Bismillah And Baba Counter Fanatics

SOCIAL MEDIA ABOUND today in stories of Islamic ‘sleeping cells’ in Kasmir and Kerala, of Imams calling for defiance of virus epidemic lockdown rules, clerics who direct attack on health staff from masjid mikes used for Azan or maulvis saying Clovid hit only Hindu kaafirs not Muslims.. There was even a cleric who wished more Hindus die of the virus.

These are mavericks and, luckily, a minority. Hindu fringe groups like Ram Sena and Bajrang Dal are equally fanatic but, again luckily, ignored by people. My plea for yeaes for a Museum of National Integration to show how both sides have sane people showing tolerance and admiration for the other side is, therefore, very relevant.

Of those who rose above fanaticism was Bharat Ratna Ustaad (Bismillah) Khan, a devout Shia muslim who was brought up in a friendly Hindu environment and used to do riaz in a temple. He disclosed at several fora that he was blessed by Hindu Gods and Lord Krishna had favored him with his deedar (darshan), revealing to him secrets of a new ‘Raaga’.A few years back, the Ustad was travelling by train from Jamshedpur to Varanasi. It was a coal-run passenger train and he was travelling in a third class compartment. From an intermediate rural station, a young cowherd boy boarded the bogey in which Ustad was sitting. He was a dark and lean boy holding a flute in his hands. Slowly the boy started playing his flute. The supreme quality of his music surprised the maestro, who didn’t even know the ‘Raga’ the boy was playing. Bismillah Khan immediately recognized that the boy was Sri Krishna, the Supreme God Himself.The nectar in Nada-Brahma (Brahma in the form of music) flowing out of Krishna’s flute filled Ustad’s heart with ecstasy; and tears of joy started poring out of his eyes. After the stunning performance,the Ustad called and presented him with a coin requesting him to play the song again. Krishna ddi. This was repeated again and again until Bismiillah Khan’s wallet became empty. Young Krishna got down at the next railway station and vanished. In fact, the Ustad was on way to play in a music concert of Kumbh Mela (a holy Hindu gathering of many millions devotees). In that concert, Ustad presented the ‘Raga’ which he learned that day from Krishna.It was greatly appreciated by the audience who sought an encore many times . Music scholars around couldn’t name the ‘Raga’ and they asked about it to Bismillah Khan. Ustad replied that the name of the Raga is ‘Kanharira’.Next day’s news papers contained headlines about the new ‘Raga’ invented by Ustad Bismillah Khan. Having read it, Hariprasad Chaurasiya, the legendary Musician (Flutist), asked about ‘Kanharira’ Raga’s details to Bismillah Khan. The Ustad revealed the truth and sang Kanharira. Hariprasad Chaurasya, worlds top fluit player, burst into tears of joy. ‘Kanharira’ is a divine gem in Indian music, as it originated from the lotus lips of Sri Krishna.The story was told by the Ustad to the Editor of Illustrated Weekly of India. Bismillah Khan was born in a family of court musicians in the princely state of Bhojpur, now in Bihar. His father was a shehnai player in the court of Maharaja Keshav Prasad Singh of Dumraon Estate. Bismillah hated studies anf played marbles on the streets of Benaras. In the corridor of the house hecould hear his uncles playing the sehnai. Bismilla Khan’s uncle Ali Bux used to go to the Jadau Sri Balaji (Vishnu) temple every morning to play the sehnai for the entire day for four rupees a month. Sometimes, after sessions, both walked to the temple where a room was reserved for Ali Bux to practice for about five hours daily. Bismillah was sitting beside him, listening to him though hungry, not disturbing his uncle. They returned each day for lunch. Bismillah often wondered why his Uncle practiced in the temple when he could do it at home undisturbed. He asked his uncle one day and was told,”You will learn it one day.” That evening uncle Ali took Bismillah to the temple and, after the evening sehnai recital, to the room he practiced in for 18 years. Then the uncle gave Bismillah permission to practice there, on one conditiin: ”In this temple, if you experience or see anything extraordinary, don’t say to any one.” Bismillah practised in the room for 4 to 6 hours a day, oblivious to the outside wold, overtaken by the thirst to perfect his music. One day Bismillah was engrossed in his sehnai practice at 4 a.m. all alone. Suddenly he realised that someone was sitting next to him. It was none other than Bhagavan Balaji Himself!. Shocked and astonished, Bismillah Khan remained still . Balaji smiled and said, ”Play.” Khan was too shocked to continue. Then Balaji smiled and disappeared. Later Bismillah Khan went to his Guru Ali anf narrated to him the experience. The uncle slapped him and said, ”Did I not tell you not to say any thing to any one?“ Ustad Bismillah Khan told this on Doordarshan some 10 years ago. Bhagavan does not go by caste,or creed; ‘Bhakti’ is the only criterion.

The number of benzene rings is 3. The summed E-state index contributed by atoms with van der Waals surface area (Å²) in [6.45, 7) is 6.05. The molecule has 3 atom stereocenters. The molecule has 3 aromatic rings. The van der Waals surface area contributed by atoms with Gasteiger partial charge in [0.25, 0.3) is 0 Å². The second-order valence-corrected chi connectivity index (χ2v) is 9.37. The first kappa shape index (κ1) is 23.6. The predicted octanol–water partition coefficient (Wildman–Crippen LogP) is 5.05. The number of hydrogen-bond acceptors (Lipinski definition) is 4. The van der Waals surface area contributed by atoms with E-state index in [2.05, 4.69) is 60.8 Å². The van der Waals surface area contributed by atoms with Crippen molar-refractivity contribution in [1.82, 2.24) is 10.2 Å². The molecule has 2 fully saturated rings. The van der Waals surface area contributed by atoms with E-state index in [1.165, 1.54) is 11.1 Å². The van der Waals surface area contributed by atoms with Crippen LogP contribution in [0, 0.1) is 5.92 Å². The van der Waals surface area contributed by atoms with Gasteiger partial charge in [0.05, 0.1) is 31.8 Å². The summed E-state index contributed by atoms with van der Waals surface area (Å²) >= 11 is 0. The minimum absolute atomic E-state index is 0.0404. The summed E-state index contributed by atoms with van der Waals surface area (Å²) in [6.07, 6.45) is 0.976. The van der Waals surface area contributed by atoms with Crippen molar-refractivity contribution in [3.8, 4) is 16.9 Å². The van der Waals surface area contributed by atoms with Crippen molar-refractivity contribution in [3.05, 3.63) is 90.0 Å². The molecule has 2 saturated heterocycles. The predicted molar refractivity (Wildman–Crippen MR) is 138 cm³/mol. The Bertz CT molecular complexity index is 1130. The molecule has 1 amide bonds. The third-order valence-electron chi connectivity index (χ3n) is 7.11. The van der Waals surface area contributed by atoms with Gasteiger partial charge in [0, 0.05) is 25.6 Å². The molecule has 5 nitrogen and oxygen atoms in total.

My father used to tell me about another such case. Pt Ravi Shankar’s first wife Annapurna’s father Ustad ALauddin Kan was  Muslim who was a devotee of Saraswati at a temple in Maihar, MP. When the king of neighboring kingdom of Rewa invited him to shift there and be his asthana vidwan, he refused saying he couldn’t leave Ma Saraswati. Ravi Shankar was a dancer in the troupe of his elder brother Uday Shankar, but after an accident he was told he could never dance again. .He wanted to commit suicide. Uday then brought him to Baba and asked him to save the boy. Baba taught him music and made him world’s greatest Sitar player and also gave his daughter who he named Annapurna, in marriage.Such a great singer, who rejected a king’s offer, sang for a postal audit party of my father because a member of the team knew classical music and asked some questions about it. Dont beleive fanatics on both sides. Remember the son of Kazi Nazrul Islam, aa great a poer as Tagore, had a Sankri name: Savyasachi.

Abrahamic Islam of Sunnis is NOT the only Islam. It also has Sufis, Babas and Bismillahs.

Published by

B. Someswar Rao

60 years of journalism, from the age of 16, and two books later, life has so much more to offer, there is no looking back. Not yet. Unstoppable after 70 is a simple expression of my thoughts, my triumphs, my failures and everything that makes this journey incredible. My books: - A TOWN CALLED PENURY- the changing culture of Indian journalism - JOURNALISM - Ethics, Codes, Laws Working on: - 'THE OUTHOUSE ON THE FIRST FLOOR - Coming of (Old)Age in India'